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# Impulsive fractional boundary-value problems with fractional integral jump conditions

## Abstract

In this paper we establish the existence and uniqueness of solutions for impulsive fractional boundary-value problems with fractional integral jump conditions. By using a variety of fixed-point theorems, some new existence and uniqueness results are obtained. Illustrative examples of our results are also presented.

MSC:34A08, 34B37, 34B15, 34B10.

## 1 Introduction

In this paper, we investigate the following boundary-value problem for impulsive fractional differential equations with fractional integral jump conditions:

${ D α c x ( t ) = f ( t , x ( t ) ) , t ∈ [ 0 , T ] ∖ { t 1 , t 2 , … , t m } , Δ x ( t k ) = J k ( ∑ j = 1 k d k , j I β k , j x ( t j − ) ) , k = 1 , 2 , … , m , a x ( 0 ) + b x ( T ) = c ,$
(1.1)

where $D α c$ is the Caputo fractional derivative of order α, $0<α<1$, $f:[0,T]×R→R$ is a continuous function, $J k :R→R$, $Δx( t k )=x( t k + )−x( t k − )$ with $x( t k + )= lim h → 0 + x( t k +h)$, $x( t k − )= lim h → 0 − x( t k +h)$, $d k , j$ are constants, $I β k , j$ is the Riemann-Liouville fractional integral of order $β k , j >0$ for $j=1,2…,k$ and $k=1,2,…,m$, $0= t 0 < t 1 <⋯< t m < t m + 1 =T$, a, b, c are given constants such that $a+b≠0$.

The integral jump conditions are very general and include many conditions as special cases. In particular, if $d k , j = d j$ and $β k , j = β j$, then the impulsive fractional integral of equation (1.1) reduces to

$Δ x ( t k ) = J k ( d 1 ∫ 0 t 1 ( t − s ) β 1 − 1 Γ ( β 1 ) x ( s ) d s + d 2 ∫ 0 t 2 ( t − s ) β 2 − 1 Γ ( β 2 ) x ( s ) d s + ⋯ + d k ∫ 0 t k ( t − s ) β k − 1 Γ ( β k ) x ( s ) d s ) .$

Recently, much attention has been paid to the existence of solutions for fractional differential equations due to its wide application in engineering, economics and other fields. A variety of results on initial- and boundary-value problems of fractional differential equations and inclusions can easily be found in the literature on the topic. For some recent results, we can refer to  and references cited therein.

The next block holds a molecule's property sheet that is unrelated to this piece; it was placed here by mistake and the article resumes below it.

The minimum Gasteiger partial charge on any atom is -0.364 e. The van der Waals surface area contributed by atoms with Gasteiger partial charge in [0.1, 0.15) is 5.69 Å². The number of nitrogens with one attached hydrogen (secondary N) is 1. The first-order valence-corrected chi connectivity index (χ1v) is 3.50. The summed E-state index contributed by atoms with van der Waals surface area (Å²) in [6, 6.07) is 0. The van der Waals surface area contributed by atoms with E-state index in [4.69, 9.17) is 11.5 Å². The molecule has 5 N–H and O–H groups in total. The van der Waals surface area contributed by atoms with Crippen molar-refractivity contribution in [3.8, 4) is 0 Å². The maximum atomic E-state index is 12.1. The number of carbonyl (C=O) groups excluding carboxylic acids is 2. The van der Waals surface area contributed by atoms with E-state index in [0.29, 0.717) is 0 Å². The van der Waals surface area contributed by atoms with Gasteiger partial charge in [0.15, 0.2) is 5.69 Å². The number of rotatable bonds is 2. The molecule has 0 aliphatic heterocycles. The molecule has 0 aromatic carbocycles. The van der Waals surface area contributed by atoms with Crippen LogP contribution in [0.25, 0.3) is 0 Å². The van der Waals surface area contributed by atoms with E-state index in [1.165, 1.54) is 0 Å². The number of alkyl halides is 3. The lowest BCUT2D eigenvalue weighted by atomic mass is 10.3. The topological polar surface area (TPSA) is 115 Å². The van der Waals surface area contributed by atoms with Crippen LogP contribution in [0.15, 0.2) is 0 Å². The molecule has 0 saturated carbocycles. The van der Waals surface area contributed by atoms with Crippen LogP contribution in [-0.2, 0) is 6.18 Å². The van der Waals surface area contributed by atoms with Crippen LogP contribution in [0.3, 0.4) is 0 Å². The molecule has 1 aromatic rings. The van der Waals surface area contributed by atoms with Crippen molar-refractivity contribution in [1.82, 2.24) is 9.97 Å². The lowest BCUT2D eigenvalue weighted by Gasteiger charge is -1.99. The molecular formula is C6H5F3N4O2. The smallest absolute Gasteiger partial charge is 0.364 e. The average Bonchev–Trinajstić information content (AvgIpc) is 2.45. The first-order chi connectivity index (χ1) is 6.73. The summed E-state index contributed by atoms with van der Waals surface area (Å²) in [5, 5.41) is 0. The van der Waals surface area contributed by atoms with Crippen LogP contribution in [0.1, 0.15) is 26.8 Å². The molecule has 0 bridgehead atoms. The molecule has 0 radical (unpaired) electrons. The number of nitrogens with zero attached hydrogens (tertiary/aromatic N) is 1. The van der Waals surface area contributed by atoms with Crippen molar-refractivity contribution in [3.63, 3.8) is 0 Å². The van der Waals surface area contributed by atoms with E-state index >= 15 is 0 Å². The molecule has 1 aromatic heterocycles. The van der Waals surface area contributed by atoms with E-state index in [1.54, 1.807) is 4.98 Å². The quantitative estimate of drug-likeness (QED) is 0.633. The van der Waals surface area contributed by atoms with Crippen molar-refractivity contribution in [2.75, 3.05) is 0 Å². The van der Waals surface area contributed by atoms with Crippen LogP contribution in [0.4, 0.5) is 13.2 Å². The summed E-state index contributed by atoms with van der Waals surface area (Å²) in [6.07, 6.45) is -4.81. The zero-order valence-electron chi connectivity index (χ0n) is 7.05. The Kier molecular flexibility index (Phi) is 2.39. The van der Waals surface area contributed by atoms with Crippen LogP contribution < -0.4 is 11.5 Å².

On the other hand, integer order impulsive differential equations have become important in recent years as mathematical models of phenomena in both the physical and social sciences. There has a significant development in impulsive theory especially in the area of impulsive differential equations with fixed moments, see for instance .

In this paper we prove some new existence and uniqueness results by using a variety of fixed-point theorems. In Theorem 3.1 we prove an existence and uniqueness result by using Banach’s contraction principle, in Theorem 3.2 we prove an existence and uniqueness result by using Banach’s contraction principle and Hölder’s inequality, in Theorem 3.3 we prove the existence of a solution by using Krasnoselskii’s fixed-point theorem, while in Theorem 3.4 we prove the existence of a solution via Leray-Schauder’s nonlinear alternative. Leray-Schauder’s degree theory is used in proving the existence result in Theorem 3.5.

The rest of the paper is organized as follows: In Section 2 we recall some preliminaries and present a basic lemma which is used to convert the impulsive fractional boundary-value problem (1.1) into an equivalent integral equation. The main results are presented in Section 3, while illustrative examples are contained in Section 4.

## 2 Preliminaries

Let $PC([0,T],R)$ = {$x:[0,T]→R:x(t)$ is continuous everywhere except for some $t k$ at which $x( t k + )$ and $x( t k − )$ exist and $x( t k − )=x( t k )$, $k=1,2,…,m$}. $PC([0,T],R)$ is a Banach space endowed with the norm defined by $∥x∥= sup t ∈ [ 0 , T ] |x(t)|$. Next, we introduce some notations, definitions of fractional calculus , and we present a preliminary result needed in our proofs later.

Definition 2.1 The Riemann-Liouville fractional integral of order $α>0$ of a function $g∈ L 1 ((0,T),R)$ is defined by

$I α g(t)= ∫ 0 t ( t − s ) α − 1 Γ ( α ) g(s)ds,$

where Γ is the Gamma function.

Definition 2.2 The Riemann-Liouville fractional derivative of order $α>0$ of a continuous function $g:(0,∞)→R$ is defined by

$D α g(t)= 1 Γ ( n − α ) ( d d t ) n ∫ 0 t g ( s ) ( t − s ) α − n + 1 ds,$

where $n=[α]+1$, $[α]$ denotes the integral part of real number α, provided the right-hand side is point-wise defined on $(0,∞)$.

Definition 2.3 For a continuous function $g:(0,∞)→R$, the Caputo derivative of fractional order α is defined as

$D α c g(t)= 1 Γ ( n − α ) ∫ 0 t ( t − s ) n − α − 1 g ( n ) (s)ds,$

where $n=[α]+1$, $[α]$ denotes the integral part of real number α, provided $g ( n ) (t)$ exists.

Lemma 2.1 ()

Let $α∈(0,1)$ and $h:[0,T]→R$ be continuous. A function $x∈C([0,T],R)$ is a solution of the fractional Cauchy problem

${ D α c x ( t ) = h ( t ) , t ∈ [ 0 , T ] , x ( η ) = x 0 , η > 0 ,$

if and only if x is a solution of the following integral equation:

$x ( t ) = x 0 − 1 Γ ( α ) ∫ 0 η ( η − s ) α − 1 h ( s ) d s + 1 Γ ( α ) ∫ 0 t ( t − s ) α − 1 h ( s ) d s .$

Lemma 2.2 Let $0<α<1$ and $a+b≠0$. The unique solution of the impulsive fractional boundary-value problem (1.1) is given by

$x ( t ) = c a + b − b a + b [ ∑ i = 1 m J i ( ∑ j = 1 i d i , j I β i , j x ( t j − ) ) + 1 Γ ( α ) ∫ 0 T ( T − s ) α − 1 f ( s , x ( s ) ) d s ] + ∑ i = 1 k J i ( ∑ j = 1 i d i , j I β i , j x ( t j − ) ) + 1 Γ ( α ) ∫ 0 t ( t − s ) α − 1 f ( s , x ( s ) ) d s .$
(2.1)

Proof For $t∈[ t 0 , t 1 ]$, Riemann-Liouville fractional integrating of order α, from 0 to t, for the first equation of (1.1), we have